Lee M.H.,Pusan National University | Kim D.-H.,Pusan National University | Yu H.S.,Pusan National University | Yu H.S.,Immunoregulatory Therapeutics Group in Brain Busan 21 Project
Evidence-based Complementary and Alternative Medicine | Year: 2013

This study was conducted to evaluate the effects of guided imagery on stress and fatigue in patients undergoing radioactive iodine therapy after thyroidectomy in Korea. Participants were 84 individuals (44 for experimental group and 40 for control group) with thyroid cancer. The experimental group listened to a guided imagery CD once a day for 4 weeks. Global Assessment of Recent Stress and Revised Piper Fatigue Scale were self-administered, and heart rate variability was measured at three time points; prior to intervention (T1), just before intervention (T2) and 1 week later after intervention (T3). Heart rate variability was consisted of Standard Deviation of all NN interval (SDNN), Total Power (TP), Low Frequency (LF), and High Frequency (HF). There were significant decreases in stress (F = 28.45, P<0.001) and fatigue (F = 26.17, P<0.001) over time in the experimental group compared to the control group. Heart rate variability changed over time in the experimental group relative to the control group; SDNN (F = 6.68, P = 0.002), TP (F = 5.29, P=0.006), LF (F = 4.58, P = 0.012), and HF (F = 3.71, P=0.026). From the results of this study guided imagery can be recommended as an effective intervention to thyroid cancer patients with stress and fatigue. © 2013 Mi Hye Lee et al. Source

Lee G.-H.,California State University, Chico | Lee J.-E.,Pusan National University | Park M.-K.,Pusan National University | Park M.-K.,Immunoregulatory Therapeutics Group in Brain Busan 21 Project | And 2 more authors.
Cornea | Year: 2016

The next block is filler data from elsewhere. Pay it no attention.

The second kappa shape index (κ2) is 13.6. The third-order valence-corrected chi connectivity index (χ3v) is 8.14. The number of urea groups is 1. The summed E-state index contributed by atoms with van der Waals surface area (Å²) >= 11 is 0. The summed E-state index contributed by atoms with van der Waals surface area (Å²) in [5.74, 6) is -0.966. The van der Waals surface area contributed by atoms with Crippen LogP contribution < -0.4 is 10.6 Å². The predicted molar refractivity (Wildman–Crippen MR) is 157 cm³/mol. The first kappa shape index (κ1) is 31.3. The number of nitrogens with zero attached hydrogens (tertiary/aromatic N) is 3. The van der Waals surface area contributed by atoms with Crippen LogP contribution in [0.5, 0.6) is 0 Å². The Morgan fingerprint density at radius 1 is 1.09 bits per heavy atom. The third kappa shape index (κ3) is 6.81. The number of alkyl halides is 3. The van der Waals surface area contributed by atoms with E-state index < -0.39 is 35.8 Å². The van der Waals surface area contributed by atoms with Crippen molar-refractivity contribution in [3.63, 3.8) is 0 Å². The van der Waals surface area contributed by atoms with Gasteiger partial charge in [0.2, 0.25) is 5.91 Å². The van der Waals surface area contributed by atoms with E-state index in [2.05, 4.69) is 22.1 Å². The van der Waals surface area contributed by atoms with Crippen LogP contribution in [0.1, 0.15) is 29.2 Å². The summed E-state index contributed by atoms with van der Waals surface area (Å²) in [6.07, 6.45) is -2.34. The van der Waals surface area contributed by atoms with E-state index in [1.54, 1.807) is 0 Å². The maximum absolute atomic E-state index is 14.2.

Purpose: To evaluate adhesion of Acanthamoeba trophozoites to different silicone hydrogel contact lens (SHCL) generations with and without multipurpose contact lens care solution (MPS) treatment. Methods: Acanthamoeba lugdunensis L3a trophozoites were inoculated onto discs trimmed from SHCLs: first generation, Air Optix (Lotrafilcon B) with a plasma surface treatment, second generation, Acuvue Oasys (Senofilcon A), which contains an internal wetting agent (Hydraclear), and third generation, Biofinity (Comfilcon A) with no surface treatment. After 18-hour inoculation, the number of adherent trophozoites on SHCLs was counted as thecontrol under phase contrast microscopy. The effects of the 3 different MPSs, Opti-Free Express, ReNu Fresh, and Biotrue, soaking SHCLs for 6 hours, on Acanthamoeba adhesion were analyzed. Scanning electron microscopic examination was performed for assessment of Acanthamoeba attached on the lens surface. Results: Acanthamoeba trophozoites showed greater adhesion to Air Optix than to Acuvue Oasys and Biofinity (P , 0.05). On Air Optix and Acuvue Oasys, the number of adherent Acanthamoeba was significantly reduced compared with the control after treatment with Opti-Free Express (P , 0.05), but not significantly reduced by treatment with ReNu Fresh and Biotrue (P . 0.05). Acanthamoeba did not adhere to Biofinity regardless of MPSs treatment. Attachment of the acanthopodia of Acanthamoeba on the curved ridge of the Air Optix lens surface was observed. Conclusions: Acanthamoeba showed greater affinity for the firstgeneration SHCL and seemed to be more attached on SHCLs with more ridges. MPS with myristamidopropyl dimethylamine reduced the adhesion rate. Copyright © 2016 Wolters Kluwer Health, Inc. All rights reserved. Source